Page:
Parameters:
  • cpu – The cpu; could be a numeric or the corresponding string (e.g. 1 or "cpu1").
  • frequency – Frequency to set.

cpuidle

cpuidle is the kernel subsystem for managing CPU low power (idle) states.

target.cpuidle.get_driver()

Return the name current cpuidle driver.

target.cpuidle.get_governor()

Return the name current cpuidle governor (policy).

target.cpuidle.get_states([cpu=0])

Return idle states (optionally, for the specified CPU). Returns a list of CpuidleState instances.

target.cpuidle.get_state(state[, cpu=0])

Return CpuidleState instance (optionally, for the specified CPU) representing the specified idle state. state can be either an integer index of the state or a string with the states name or desc.

target.cpuidle.enable(state[, cpu=0])
target.cpuidle.disable(state[, cpu=0])
target.cpuidle.enable_all([cpu=0])
target.cpuidle.disable_all([cpu=0])

Enable or disable the specified or all states (optionally on the specified CPU.

You can also call enable() or disable() on CpuidleState objects returned by get_state(s).

cgroups

TODO

hwmon

TODO

API

Generic Module API Description

Modules implement discrete, optional pieces of functionality (“optional” in the sense that the functionality may or may not be present on the target device, or that it may or may not be necessary for a particular application).

Every module (ultimately) derives from devlib.module.Module class. A module must define the following class attributes:

name:

A unique name for the module. This cannot clash with any of the existing names and must be a valid Python identifier, but is otherwise free-form.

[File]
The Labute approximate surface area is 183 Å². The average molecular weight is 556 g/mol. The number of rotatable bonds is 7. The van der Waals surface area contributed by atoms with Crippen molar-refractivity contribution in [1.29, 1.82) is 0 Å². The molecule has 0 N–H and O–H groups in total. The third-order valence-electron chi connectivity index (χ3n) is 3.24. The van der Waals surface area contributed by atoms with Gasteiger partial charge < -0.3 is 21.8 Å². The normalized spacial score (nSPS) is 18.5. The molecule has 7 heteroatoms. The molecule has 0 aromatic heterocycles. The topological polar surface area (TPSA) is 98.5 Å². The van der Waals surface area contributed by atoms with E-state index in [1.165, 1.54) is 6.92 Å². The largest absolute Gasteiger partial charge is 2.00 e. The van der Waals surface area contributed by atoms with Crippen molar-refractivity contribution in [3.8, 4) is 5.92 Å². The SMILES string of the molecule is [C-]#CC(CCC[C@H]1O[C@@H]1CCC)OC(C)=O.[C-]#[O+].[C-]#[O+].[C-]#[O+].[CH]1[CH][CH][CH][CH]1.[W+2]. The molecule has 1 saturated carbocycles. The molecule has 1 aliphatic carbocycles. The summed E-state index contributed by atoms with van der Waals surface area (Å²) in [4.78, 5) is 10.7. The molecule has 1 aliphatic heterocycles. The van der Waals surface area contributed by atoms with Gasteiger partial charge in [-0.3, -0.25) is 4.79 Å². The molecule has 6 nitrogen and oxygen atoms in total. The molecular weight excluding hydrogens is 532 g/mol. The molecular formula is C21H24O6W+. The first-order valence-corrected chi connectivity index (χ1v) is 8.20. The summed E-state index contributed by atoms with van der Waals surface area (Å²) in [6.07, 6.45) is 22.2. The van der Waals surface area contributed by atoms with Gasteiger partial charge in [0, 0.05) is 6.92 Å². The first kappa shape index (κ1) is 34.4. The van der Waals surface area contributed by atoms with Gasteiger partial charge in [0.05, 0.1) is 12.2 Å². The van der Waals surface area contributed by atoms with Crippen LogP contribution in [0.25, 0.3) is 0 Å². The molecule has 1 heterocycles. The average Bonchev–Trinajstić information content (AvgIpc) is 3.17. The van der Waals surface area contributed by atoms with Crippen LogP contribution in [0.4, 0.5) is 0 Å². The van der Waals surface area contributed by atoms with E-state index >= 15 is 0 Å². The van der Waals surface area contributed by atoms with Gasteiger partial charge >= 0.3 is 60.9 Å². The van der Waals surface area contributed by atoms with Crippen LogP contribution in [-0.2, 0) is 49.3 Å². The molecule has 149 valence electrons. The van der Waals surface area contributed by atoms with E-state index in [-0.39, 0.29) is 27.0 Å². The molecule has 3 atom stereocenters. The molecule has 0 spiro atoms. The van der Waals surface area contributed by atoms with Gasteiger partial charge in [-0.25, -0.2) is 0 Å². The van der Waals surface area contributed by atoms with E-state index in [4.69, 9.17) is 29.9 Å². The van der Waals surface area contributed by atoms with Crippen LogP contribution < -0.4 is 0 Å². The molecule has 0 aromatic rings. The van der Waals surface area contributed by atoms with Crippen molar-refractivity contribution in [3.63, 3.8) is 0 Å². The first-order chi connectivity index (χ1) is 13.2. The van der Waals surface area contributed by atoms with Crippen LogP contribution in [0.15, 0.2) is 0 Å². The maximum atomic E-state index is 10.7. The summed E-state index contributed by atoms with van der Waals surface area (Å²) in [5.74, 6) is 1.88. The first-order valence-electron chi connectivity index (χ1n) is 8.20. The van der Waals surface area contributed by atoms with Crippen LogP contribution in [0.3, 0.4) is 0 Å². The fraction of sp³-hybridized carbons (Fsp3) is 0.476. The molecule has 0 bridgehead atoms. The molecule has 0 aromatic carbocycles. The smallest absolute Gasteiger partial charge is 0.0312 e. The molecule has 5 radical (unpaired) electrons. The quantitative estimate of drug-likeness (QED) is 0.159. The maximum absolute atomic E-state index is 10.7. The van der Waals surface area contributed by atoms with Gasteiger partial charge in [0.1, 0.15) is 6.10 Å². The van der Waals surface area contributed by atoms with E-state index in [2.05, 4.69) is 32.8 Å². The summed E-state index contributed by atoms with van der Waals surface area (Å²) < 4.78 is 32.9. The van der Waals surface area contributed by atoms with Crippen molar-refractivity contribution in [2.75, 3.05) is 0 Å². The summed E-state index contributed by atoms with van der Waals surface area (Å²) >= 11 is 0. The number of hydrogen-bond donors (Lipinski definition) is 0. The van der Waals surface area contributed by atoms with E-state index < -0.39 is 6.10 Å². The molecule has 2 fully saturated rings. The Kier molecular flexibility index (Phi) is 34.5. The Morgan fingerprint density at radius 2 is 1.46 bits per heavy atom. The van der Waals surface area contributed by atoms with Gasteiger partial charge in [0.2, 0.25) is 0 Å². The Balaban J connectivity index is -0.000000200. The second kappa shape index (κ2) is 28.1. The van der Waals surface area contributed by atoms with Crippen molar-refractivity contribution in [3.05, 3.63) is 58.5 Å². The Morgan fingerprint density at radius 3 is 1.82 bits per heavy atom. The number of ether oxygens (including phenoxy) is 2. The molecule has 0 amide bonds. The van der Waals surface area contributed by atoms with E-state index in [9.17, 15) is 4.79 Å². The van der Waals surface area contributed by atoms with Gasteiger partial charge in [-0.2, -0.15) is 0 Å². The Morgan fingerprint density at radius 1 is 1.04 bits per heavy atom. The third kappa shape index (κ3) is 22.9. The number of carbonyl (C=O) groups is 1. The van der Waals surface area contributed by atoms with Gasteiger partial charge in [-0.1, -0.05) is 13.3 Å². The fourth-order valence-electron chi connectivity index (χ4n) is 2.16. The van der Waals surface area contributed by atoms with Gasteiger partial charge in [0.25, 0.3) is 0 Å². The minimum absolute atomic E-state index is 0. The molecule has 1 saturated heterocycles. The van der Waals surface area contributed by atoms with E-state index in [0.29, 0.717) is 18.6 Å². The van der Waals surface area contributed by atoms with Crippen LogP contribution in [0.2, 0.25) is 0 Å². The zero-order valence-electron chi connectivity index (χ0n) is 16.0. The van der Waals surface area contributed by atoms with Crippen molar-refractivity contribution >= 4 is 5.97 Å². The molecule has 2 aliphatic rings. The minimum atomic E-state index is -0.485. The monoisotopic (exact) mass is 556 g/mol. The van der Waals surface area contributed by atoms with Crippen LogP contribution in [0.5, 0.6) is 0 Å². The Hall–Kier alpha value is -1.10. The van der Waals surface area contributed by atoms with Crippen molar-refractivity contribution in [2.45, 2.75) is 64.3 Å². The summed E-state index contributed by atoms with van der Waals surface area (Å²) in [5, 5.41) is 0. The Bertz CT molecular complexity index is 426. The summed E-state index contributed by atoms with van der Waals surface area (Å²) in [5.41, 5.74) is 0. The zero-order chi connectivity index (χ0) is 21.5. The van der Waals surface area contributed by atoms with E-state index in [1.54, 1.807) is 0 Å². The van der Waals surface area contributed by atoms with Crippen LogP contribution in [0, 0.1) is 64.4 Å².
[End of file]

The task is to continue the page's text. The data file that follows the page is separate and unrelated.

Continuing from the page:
kind:

This identifies the type of functionality a module implements, which in turn determines the interface implemented by the module (all modules of the same kind must expose a consistent interface). This must be a valid Python identifier, but is otherwise free-form, though, where possible, one should try to stick to an already-defined kind/interface, lest we end up with a bunch of modules implementing similar functionality but exposing slightly different interfaces.

Note

It is possible to omit kind when defining a module, in which case the module’s name will be treated as its kind as well.

stage:

This defines when the module will be installed into a Target. Currently, the following values are allowed:

connected:The module is installed after a connection to the target has been established. This is the default.
early:The module will be installed when a Target is first created. This should be used for modules that do not rely on a live connection to the target.
setup:The module will be installed after initial setup of the device has been performed. This allows the module to utilize assets deployed during the setup stage for example ‘Busybox’.

Additionally, a module must implement a static (or class) method probe():

Module.probe(target)

This method takes a Target instance and returns True if this module is supported by that target, or False otherwise.

Note

If the module stage is "early", this method cannot assume that a connection has been established (i.e. it can only access attributes of the Target that do not rely on a connection).

Installation and invocation

The default installation method will create an instance of a module (the Target instance being the sole argument) and assign it to the target instance attribute named after the module’s kind (or name if kind is None).

It is possible to change the installation procedure for a module by overriding the default install() method. The method must have the following signature:

Module.install(cls, target, **kwargs)

Install the module into the target instance.

Implementation and Usage Patterns

There are two common ways to implement the above API, corresponding to the two common uses for modules: